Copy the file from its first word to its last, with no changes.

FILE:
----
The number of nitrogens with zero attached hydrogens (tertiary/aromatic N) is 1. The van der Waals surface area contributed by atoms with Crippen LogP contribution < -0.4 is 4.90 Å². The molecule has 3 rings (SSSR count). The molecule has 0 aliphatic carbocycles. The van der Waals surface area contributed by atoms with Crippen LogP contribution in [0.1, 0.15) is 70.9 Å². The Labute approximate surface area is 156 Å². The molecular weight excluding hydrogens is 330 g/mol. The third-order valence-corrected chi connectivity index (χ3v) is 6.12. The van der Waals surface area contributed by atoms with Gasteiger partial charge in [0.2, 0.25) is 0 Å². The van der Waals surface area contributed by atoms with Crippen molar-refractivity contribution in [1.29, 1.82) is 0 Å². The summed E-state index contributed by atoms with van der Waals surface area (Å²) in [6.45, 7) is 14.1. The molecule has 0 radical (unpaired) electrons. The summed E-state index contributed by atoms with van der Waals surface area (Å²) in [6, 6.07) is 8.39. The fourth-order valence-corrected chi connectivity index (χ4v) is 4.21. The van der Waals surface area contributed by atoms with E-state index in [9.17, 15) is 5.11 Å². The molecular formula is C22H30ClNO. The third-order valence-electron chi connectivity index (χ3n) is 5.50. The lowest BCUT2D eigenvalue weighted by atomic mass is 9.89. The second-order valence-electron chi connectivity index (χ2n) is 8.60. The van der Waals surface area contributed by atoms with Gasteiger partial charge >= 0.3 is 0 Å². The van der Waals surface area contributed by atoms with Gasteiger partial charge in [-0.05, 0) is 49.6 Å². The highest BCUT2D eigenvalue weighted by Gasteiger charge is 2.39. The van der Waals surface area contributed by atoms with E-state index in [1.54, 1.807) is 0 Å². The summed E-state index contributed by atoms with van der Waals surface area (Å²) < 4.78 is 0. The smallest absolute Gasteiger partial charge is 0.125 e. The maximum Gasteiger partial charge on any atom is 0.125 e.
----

The number of nitrogens with zero attached hydrogens (tertiary/aromatic N) is 1. The van der Waals surface area contributed by atoms with Crippen LogP contribution < -0.4 is 4.90 Å². The molecule has 3 rings (SSSR count). The molecule has 0 aliphatic carbocycles. The van der Waals surface area contributed by atoms with Crippen LogP contribution in [0.1, 0.15) is 70.9 Å². The Labute approximate surface area is 156 Å². The molecular weight excluding hydrogens is 330 g/mol. The third-order valence-corrected chi connectivity index (χ3v) is 6.12. The van der Waals surface area contributed by atoms with Gasteiger partial charge in [0.2, 0.25) is 0 Å². The van der Waals surface area contributed by atoms with Crippen molar-refractivity contribution in [1.29, 1.82) is 0 Å². The summed E-state index contributed by atoms with van der Waals surface area (Å²) in [6.45, 7) is 14.1. The molecule has 0 radical (unpaired) electrons. The summed E-state index contributed by atoms with van der Waals surface area (Å²) in [6, 6.07) is 8.39. The fourth-order valence-corrected chi connectivity index (χ4v) is 4.21. The van der Waals surface area contributed by atoms with E-state index in [9.17, 15) is 5.11 Å². The molecular formula is C22H30ClNO. The third-order valence-electron chi connectivity index (χ3n) is 5.50. The lowest BCUT2D eigenvalue weighted by atomic mass is 9.89. The second-order valence-electron chi connectivity index (χ2n) is 8.60. The van der Waals surface area contributed by atoms with Gasteiger partial charge >= 0.3 is 0 Å². The van der Waals surface area contributed by atoms with Gasteiger partial charge in [-0.05, 0) is 49.6 Å². The highest BCUT2D eigenvalue weighted by Gasteiger charge is 2.39. The van der Waals surface area contributed by atoms with E-state index in [1.54, 1.807) is 0 Å². The summed E-state index contributed by atoms with van der Waals surface area (Å²) < 4.78 is 0. The smallest absolute Gasteiger partial charge is 0.125 e. The maximum Gasteiger partial charge on any atom is 0.125 e.